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Karl Alexander, 5th Prince of Thurn and Taxis

German prince
The basics
About
Date of birth Regensburg, Upper Palatinate, Bavaria, Germany
Date of death Jul 15, 1827 Regensburg, Upper Palatinate, Bavaria, Germany
Family
Spouse: Duchess Therese of Mecklenburg-Strelitz
Children: Princess Maria Theresia of Thurn and Taxis Princess Maria Sophia of Thurn and Taxis Maximilian Karl, 6th Prince of Thurn and Taxis someone
Father: Karl Anselm, 4th Prince of Thurn and Taxis
Mother: Duchess Auguste of Württemberg
Sister(s): Princess Sophie Friederike of Thurn and Taxis
Awards Knight of the Order of the Golden Fleece
Authority VIAF id
The details
Biography

Karl Alexander, 5th Prince of Thurn and Taxis, full German name: Karl Alexander Fürst von Thurn und Taxis (22 February 1770, Imperial City of Regensburg, Holy Roman Empire, 15 July 1827, Schloss Taxis, Dischingen, Kingdom of Württemberg) was the fifth Prince of Thurn and Taxis, head of the Thurn-und-Taxis-Post, and Head of the Princely House of Thurn and Taxis from 13 November 1805 until his death on 15 July 1827. With the death of his father on 13 November 1805, he became nominal Generalpostmeister of the Imperial Reichspost until the resignation of Francis II, Holy Roman Emperor.

Early life

Karl Alexander studied at the Universities of Strasbourg, Würzburg, and Mainz and then subsequently went on a European tour. In 1797, he was appointed successor to his ailing father's position as Prinzipalkommissar at the Perpetual Imperial Diet in Regensburg. Karl Alexander also worked for the Thurn and Taxis postal empire, operating during a decline due to the gradual loss of territory as a result of the Napoleonic Wars.

Marriage and family

Karl Alexander married Duchess Therese of Mecklenburg-Strelitz, fourth eldest child and third eldest daughter of Charles II, Grand Duke of Mecklenburg and his wife Princess Friederike of Hesse-Darmstadt, on 25 May 1789 in Neustrelitz, Mecklenburg-Strelitz. Karl Alexander and Therese had seven children:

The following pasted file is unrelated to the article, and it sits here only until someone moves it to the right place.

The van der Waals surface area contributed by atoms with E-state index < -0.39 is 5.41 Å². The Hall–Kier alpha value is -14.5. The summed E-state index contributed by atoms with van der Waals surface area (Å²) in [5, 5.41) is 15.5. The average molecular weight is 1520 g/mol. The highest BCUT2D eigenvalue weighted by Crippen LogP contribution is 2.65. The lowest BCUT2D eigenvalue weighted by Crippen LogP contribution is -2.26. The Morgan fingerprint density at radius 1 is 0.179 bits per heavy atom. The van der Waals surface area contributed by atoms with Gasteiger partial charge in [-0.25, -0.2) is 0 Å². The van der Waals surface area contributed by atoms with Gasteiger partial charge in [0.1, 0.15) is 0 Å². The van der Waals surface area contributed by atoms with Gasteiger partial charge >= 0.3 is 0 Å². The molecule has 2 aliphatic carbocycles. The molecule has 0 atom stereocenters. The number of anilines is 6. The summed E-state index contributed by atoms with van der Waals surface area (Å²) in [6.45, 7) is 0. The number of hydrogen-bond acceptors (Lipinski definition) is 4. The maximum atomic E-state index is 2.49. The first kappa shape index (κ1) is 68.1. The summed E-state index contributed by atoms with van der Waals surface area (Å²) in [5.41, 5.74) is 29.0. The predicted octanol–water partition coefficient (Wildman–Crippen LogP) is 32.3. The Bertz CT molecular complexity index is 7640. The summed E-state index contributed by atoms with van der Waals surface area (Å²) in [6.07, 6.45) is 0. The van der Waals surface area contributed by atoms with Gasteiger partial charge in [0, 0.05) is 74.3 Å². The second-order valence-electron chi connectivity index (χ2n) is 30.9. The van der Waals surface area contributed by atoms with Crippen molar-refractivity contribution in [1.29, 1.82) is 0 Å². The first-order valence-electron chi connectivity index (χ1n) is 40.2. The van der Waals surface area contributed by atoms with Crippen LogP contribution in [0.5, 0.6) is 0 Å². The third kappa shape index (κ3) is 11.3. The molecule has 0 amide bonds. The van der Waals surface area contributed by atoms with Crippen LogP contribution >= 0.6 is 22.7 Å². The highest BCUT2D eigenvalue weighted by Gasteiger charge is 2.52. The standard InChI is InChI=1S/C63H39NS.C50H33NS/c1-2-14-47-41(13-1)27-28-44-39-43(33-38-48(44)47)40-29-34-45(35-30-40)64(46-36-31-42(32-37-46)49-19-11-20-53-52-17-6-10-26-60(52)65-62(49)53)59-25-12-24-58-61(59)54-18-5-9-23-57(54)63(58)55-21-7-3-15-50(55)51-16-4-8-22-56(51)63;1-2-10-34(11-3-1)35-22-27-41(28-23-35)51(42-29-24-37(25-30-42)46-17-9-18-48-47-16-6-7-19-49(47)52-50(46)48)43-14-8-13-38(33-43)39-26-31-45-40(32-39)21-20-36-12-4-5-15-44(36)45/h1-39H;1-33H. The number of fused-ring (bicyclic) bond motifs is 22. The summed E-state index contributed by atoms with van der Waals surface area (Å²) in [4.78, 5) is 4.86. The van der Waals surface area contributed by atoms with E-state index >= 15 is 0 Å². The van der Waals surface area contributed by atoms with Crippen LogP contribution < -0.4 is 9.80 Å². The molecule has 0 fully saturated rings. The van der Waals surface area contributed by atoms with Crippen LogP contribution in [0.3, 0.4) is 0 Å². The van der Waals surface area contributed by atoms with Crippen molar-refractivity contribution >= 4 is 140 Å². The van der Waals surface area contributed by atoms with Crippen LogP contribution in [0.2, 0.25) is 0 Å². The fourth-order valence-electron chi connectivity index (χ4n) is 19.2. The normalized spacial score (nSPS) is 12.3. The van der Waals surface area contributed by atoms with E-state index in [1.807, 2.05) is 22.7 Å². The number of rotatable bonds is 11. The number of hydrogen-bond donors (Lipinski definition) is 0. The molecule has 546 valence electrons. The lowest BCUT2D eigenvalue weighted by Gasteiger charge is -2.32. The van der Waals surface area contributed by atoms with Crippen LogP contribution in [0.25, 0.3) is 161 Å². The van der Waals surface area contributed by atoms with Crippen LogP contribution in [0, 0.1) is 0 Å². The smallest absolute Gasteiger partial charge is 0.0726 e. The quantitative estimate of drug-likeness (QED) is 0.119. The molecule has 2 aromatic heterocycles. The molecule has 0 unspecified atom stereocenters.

Continuation of the post

Karl Alexander, 5th Prince of Thurn and Taxis

After the end of the Holy Roman Empire, the Thurn and Taxis postal system continued to survive as a private company. Since 1806, Karl Alexander headed a private postal company, the Thurn-und-Taxis-Post. It existed first as a feud of some of the Confederation of the Rhine members, such as Baden, Bavaria, and Württemberg. Bavaria, however, nationalized the postal system two years later. After the Congress of Vienna, Karl Alexander took over the Hessian and Thuringian postal services, as well as those in the Hanseatic League cities of Bremen, Hamburg, and Lübeck, and Schaffhausen. From 1820, the company began to prosper again, so Karl Alexander began to acquire large amounts of land holdings.

Acquisition of new land

According to the Confederation of the Rhine Act, agreed upon between Napoleon I of France and the Confederation of the Rhine princes, the Principality of Thurn and Taxis lost its independence and was mediatised in 1806. Since then, the Princes of Thurn and Taxis and hence Karl Alexander, depending on the territory, were subjects of either the King of Württemberg, or the Princes of Hohenzollern-Sigmaringen. In return, the House of Thurn and Taxis received the Imperial Abbey of St. Emmeram and associated territories in Regensburg. Karl Alexander also received as the family head of the House of Thurn and Taxis, Prussian possessions in the Grand Duchy of Poland. In 1822/23, he bought from the Count Kinsky and others the Burg Richenburg in Bohemia.

Titles, styles, honours and arms

Titles and styles

  • 22 February 1770 – 17 March 1773: His Serene Highness Prince Karl Alexander of Thurn and Taxis
  • 17 March 1773 – 13 November 1805: His Serene Highness The Hereditary Prince of Thurn and Taxis
  • 13 November 1805 – 15 July 1827: His Serene Highness The Prince of Thurn and Taxis

Honours

  • Grand Master of the Order of Parfaite Amitié
  • Knight of the Austrian Order of the Golden Fleece

Ancestry

The contents of this page are sourced from a Wikipedia article. The contents are available under the CC BY-SA 4.0 license.
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